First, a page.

Enid Marx – World War II and after

Drawing for Astrantia textile design by Enid Marx, 1946

In 1925, Marx began a year-long apprenticeship with fabric designers Barron and Larcher and was still working with them in 1927. She also worked from her own studio designing and printing textiles. In 1926 she received an important commission from Warner textiles, who bought three of her textile designs. And through Phyllis Barron’s sister Muriel, Marx had her first commission for a wallpaper, which was printed with textile blocks.

Marx began to have her work included in exhibitions from the late 1920s onwards, including the Arts and Crafts Exhibition Society in 1928 and at the Mansard Gallery in Heals in the early 1930s. This places her firmly within the small coterie of commercial designers receiving attention from the people who mattered (and commissioned) in the London scene at that time.

In terms of retailing her textiles, Marx sold through the Little Gallery, Muriel Rose’s ‘lifestyle’ gallery / shop off Sloane Square in London. The Little Gallery stocked Barron and Larcher, and Marx probably established the connection through them. Marx held a solo exhibition there in 1930 but by 1936, finding Muriel Rose difficult to deal with, Marx began to show her work at Dunbar Hay, another shop/gallery.

Design work in wartime

As wartime conditions crept in from 1939, opportunities for commercial designers to work on wartime schemes and propaganda appeared. By 1937 Marx was designing woven textiles, first moquette fabrics for seating in London underground train carriages (along with fellow designers Marion Dorn and Paul Nash) and then textiles for the Utility scheme, run by the Board of Trade. Marx’s first designs for upholstery fabrics appeared in 1944, and she went on to see at least thirty go into production, most produced by Morton Sundour fabrics in Carlisle. Marx’s fabrics were designed with limited resources, under wartime conditions; yet they remain ingenious weave designs, very much in the Scandinavian style, with their own flair and clever repeats.

This period also saw her elected to the Faculty of Royal Designers for Industry and writing an essay about furnishing fabrics in Design ’46, the catalogue that accompanied the Britain can Make It exhibition at the Victoria and Albert Museum in 1946. She was also becoming more of an advocate for the role of designer in industry, something she was well placed to comment upon.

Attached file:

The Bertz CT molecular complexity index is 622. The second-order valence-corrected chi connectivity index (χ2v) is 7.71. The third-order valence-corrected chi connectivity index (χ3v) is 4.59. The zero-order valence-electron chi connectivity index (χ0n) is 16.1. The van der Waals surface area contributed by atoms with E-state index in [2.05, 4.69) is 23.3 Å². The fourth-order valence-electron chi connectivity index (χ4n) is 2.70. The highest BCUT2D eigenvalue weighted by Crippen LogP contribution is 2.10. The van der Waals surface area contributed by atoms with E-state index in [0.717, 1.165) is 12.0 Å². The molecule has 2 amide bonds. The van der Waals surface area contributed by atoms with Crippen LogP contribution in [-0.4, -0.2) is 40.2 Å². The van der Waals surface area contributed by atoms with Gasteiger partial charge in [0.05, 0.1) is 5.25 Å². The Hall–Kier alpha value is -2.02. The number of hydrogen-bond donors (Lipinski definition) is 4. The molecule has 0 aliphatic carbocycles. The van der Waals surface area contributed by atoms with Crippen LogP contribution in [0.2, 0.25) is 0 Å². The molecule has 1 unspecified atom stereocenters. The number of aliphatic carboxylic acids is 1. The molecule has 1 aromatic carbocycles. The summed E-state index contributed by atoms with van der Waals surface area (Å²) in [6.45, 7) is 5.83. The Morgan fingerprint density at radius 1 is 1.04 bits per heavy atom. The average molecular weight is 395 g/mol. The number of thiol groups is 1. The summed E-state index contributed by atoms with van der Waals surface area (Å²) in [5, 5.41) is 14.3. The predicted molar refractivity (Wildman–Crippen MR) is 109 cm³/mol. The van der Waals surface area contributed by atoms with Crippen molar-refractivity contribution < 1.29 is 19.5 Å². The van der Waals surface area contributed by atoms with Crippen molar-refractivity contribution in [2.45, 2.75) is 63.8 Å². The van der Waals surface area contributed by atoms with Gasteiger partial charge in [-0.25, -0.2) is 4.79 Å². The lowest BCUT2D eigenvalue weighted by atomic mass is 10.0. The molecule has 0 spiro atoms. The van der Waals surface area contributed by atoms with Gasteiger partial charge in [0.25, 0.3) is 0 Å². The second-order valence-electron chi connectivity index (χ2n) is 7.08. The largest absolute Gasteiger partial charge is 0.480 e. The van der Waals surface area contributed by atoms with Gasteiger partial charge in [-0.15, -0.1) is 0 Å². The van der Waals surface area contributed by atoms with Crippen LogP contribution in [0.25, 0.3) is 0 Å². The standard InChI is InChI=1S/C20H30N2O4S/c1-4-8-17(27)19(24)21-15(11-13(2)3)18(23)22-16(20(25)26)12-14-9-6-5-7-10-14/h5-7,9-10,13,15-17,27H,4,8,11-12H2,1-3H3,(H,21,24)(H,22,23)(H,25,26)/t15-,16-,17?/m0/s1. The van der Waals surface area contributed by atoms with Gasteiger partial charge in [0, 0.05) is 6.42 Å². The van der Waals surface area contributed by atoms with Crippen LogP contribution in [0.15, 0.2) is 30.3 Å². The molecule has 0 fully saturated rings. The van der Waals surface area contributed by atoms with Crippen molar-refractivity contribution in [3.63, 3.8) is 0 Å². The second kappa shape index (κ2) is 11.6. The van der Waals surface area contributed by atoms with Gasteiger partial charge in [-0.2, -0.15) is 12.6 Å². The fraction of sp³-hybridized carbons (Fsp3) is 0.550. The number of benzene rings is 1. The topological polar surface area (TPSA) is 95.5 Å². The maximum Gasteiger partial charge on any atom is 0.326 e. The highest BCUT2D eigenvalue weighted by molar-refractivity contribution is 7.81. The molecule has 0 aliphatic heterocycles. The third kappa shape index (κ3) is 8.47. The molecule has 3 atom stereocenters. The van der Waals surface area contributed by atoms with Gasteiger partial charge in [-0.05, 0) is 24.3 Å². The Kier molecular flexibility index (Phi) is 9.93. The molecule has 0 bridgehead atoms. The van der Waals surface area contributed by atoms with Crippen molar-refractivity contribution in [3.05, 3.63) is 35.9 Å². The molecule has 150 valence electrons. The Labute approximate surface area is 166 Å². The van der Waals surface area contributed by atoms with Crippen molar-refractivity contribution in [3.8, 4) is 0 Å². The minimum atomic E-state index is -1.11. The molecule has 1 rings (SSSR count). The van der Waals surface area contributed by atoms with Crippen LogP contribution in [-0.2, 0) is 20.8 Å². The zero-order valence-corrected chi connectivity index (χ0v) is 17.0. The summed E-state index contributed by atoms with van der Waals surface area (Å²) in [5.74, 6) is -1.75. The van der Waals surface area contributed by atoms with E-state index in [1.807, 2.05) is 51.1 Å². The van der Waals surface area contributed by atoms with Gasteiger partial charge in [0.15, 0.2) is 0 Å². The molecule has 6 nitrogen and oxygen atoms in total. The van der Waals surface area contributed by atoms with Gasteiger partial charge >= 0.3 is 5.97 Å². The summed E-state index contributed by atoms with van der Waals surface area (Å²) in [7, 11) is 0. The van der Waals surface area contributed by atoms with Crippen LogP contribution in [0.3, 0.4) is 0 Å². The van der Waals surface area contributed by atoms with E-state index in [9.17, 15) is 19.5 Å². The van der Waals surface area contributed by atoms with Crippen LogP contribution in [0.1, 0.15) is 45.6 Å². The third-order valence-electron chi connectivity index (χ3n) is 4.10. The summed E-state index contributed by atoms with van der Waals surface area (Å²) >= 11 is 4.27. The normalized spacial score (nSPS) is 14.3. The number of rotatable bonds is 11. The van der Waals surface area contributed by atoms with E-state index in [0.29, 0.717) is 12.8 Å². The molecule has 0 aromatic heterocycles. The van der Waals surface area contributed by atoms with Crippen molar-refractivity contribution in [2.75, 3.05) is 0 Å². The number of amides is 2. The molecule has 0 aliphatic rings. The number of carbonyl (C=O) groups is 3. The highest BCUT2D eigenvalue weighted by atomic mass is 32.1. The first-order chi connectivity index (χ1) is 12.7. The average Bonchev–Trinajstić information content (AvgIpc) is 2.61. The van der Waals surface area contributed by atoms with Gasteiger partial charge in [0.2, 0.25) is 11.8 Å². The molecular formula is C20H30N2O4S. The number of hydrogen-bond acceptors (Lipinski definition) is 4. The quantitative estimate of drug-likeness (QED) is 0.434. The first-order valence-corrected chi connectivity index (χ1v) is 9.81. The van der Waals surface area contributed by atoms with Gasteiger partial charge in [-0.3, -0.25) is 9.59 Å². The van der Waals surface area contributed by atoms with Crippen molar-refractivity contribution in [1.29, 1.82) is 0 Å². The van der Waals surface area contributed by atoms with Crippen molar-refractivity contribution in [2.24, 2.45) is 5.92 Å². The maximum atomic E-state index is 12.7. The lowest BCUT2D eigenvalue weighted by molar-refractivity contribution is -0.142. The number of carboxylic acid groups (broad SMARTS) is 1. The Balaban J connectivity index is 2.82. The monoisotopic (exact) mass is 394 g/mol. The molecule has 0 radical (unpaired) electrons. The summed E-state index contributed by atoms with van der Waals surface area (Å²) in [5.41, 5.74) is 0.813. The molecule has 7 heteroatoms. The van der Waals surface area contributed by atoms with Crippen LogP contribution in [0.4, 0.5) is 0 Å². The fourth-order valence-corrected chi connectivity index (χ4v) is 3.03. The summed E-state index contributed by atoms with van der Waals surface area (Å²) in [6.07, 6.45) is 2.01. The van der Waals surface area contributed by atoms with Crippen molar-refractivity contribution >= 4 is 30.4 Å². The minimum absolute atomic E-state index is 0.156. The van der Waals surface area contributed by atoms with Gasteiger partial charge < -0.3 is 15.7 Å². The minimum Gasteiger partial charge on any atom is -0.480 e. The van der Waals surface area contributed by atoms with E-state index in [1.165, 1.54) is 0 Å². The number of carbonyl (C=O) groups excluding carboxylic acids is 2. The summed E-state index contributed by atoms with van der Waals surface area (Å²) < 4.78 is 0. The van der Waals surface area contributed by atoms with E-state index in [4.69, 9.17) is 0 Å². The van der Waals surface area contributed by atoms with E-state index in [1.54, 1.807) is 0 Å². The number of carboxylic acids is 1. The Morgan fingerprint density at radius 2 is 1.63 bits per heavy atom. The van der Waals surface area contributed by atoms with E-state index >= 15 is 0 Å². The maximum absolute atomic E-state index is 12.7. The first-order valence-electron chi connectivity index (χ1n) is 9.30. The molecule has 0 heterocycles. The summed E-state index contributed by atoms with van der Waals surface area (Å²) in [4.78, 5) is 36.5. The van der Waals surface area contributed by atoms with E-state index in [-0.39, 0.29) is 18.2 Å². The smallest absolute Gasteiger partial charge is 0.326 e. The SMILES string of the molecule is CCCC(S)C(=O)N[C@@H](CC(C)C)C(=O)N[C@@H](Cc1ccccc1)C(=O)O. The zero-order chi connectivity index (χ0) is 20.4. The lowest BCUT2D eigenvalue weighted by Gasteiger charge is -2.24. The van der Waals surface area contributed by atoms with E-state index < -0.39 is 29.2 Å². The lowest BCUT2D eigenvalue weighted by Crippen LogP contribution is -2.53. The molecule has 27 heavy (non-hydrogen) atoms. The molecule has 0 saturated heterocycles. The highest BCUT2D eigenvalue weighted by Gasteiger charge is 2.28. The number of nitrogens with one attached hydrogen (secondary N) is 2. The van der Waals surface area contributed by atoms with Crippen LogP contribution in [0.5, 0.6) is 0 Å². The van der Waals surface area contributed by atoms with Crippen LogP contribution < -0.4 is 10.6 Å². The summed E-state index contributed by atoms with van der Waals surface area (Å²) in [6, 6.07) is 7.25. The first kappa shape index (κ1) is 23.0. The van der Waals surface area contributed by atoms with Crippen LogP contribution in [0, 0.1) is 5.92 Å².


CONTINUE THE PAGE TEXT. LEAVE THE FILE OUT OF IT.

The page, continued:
After the War

After the war Marx became involved in designing for the export trade, designing prints for the Morton Sundour Company. She also designed some rug and laminate designs. She continued to work on paper throughout her working life making woodcuts, watercolours and linocuts. She worked on many designs for the publishers Chatto and Windus, including patterned covers for their Zodiac Books series from the late 1930s. She produced several children’s books for Faber & Faber, including the wartime-themed Bulgy the Barrage Balloon and The Pigeon Ace. And she did four covers for the King Penguin book series.

Marx’s long interest in popular, or folk, art lead her to produce two books with her friend Margaret Lambert. English Popular and Traditional Art was published by Collins in 1946 and English Popular Art by Batsford in 1951. The two women, who lived together for many years, also collected representative examples of this genre for many years and this collection is now housed at Compton Verney. From Staffordshire pottery figures, to glass paperweights, from naive art to a ship’s figurehead.

A lasting legacy

Post war, Marx was increasingly involved in education, as a lecturer, becoming head of the Department of Dress, Textiles and Ceramics at Croydon School of Art. Marx and Lambert had worked for the Council of Industrial Design in the 1940s, a reforming group of design intellectuals. It was something that Marx remained passionate about until the end of her life; the role of designer in industry was one she had both personal experience of and a reforming zeal for.

In her later years, as well as seeing her beloved collection housed at Compton Verney, Marx saw several retrospective exhibitions on her work held. There was increasing interest from fellow designers, particularly printers and graphic designers who were drawn to her illustration output.

2018 sees a major exhibition and book on Marx at the House of Illustration in London’s Kings Cross.  This will surely see her reputation grow, along with values assigned to her work. But it will also serve to educate a wider public on Marx’s work as a designer over so many years, something that would surely have satisfied her most of all.

Jane Audas is a freelance digital producer, writer and curator.